Another example of our borderless world takes the form of a lawsuit against Google. Privacy campaigners in the UK protest that the Google search engine ignores the privacy settings in certain browsers and tracks users’ web-surfing history without their knowledge and specifically without their permission.
The case is brought in the English courts by people who live in England and use their computers here. Google argues that any such case should be brought in California, where it is based, and is asking for the claim to be struck out.
Who is right?
If I read the pages of an American website on my British computer screen, am I visiting America to read the pages, or are those pages coming here to be read? If the latter, then any website (including this one) has got to be ready to comply with all the laws of every country in which there might be readers (although I suppose we can hope that any foreign court judgments will be unenforceable here).
In that light, it does perhaps seem more likely that the onus is on the visitor rather than the website, in that reading an American website or buying from an American online store amounts to doing business in America rather than doing it here in the UK. Although, and this is the next argument put forward by the campaigners, is a company with a large UK corporate presence – selling advertising space to British advertisers, for example – really an American company in this context? The fact that the software was written in California should make no difference (and maybe that software was itself written by a team of developers working remotely in many different parts of the world and collaborating through the Cloud). If Google exists as a company established in the UK, offering its products and services to people in the UK, then it is the law of the UK that should apply. I don’t have to complain in Sweden if the IKEA store in Wembley lets me down.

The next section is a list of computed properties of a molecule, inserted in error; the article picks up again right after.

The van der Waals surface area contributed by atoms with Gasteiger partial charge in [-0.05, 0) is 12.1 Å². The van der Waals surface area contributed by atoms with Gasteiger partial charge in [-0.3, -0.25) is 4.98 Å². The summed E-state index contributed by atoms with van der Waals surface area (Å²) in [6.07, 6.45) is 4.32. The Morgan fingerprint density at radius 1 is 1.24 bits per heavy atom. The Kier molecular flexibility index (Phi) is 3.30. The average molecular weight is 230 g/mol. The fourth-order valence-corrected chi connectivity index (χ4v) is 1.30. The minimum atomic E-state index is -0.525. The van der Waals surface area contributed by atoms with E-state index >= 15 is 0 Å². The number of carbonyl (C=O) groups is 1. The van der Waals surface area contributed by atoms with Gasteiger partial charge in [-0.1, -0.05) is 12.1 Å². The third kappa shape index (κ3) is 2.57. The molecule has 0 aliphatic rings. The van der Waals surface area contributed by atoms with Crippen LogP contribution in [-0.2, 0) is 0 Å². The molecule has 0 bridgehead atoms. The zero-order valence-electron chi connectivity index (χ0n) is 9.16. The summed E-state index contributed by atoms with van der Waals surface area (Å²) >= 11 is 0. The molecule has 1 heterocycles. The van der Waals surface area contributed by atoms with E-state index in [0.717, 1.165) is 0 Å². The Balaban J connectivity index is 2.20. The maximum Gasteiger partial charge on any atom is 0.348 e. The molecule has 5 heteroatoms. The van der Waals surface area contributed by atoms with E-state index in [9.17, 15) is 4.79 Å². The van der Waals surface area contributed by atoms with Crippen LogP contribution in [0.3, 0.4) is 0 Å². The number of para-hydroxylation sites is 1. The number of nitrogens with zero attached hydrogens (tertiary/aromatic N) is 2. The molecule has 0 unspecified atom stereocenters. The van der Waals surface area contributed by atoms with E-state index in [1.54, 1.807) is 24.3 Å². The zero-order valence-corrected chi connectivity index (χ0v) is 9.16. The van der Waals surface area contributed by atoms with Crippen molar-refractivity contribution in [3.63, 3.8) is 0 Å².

Either of these arguments, California or London, might be true, and that is before we have even begun to think about the location of the servers where the data is stored or the intermediate servers through which the packets of information are transmitted.
These business activities are now borderless, but the legal systems that attempt to control them are not. At some point, people and governments will get fed up with the mis-match and try to sort this out. But not yet.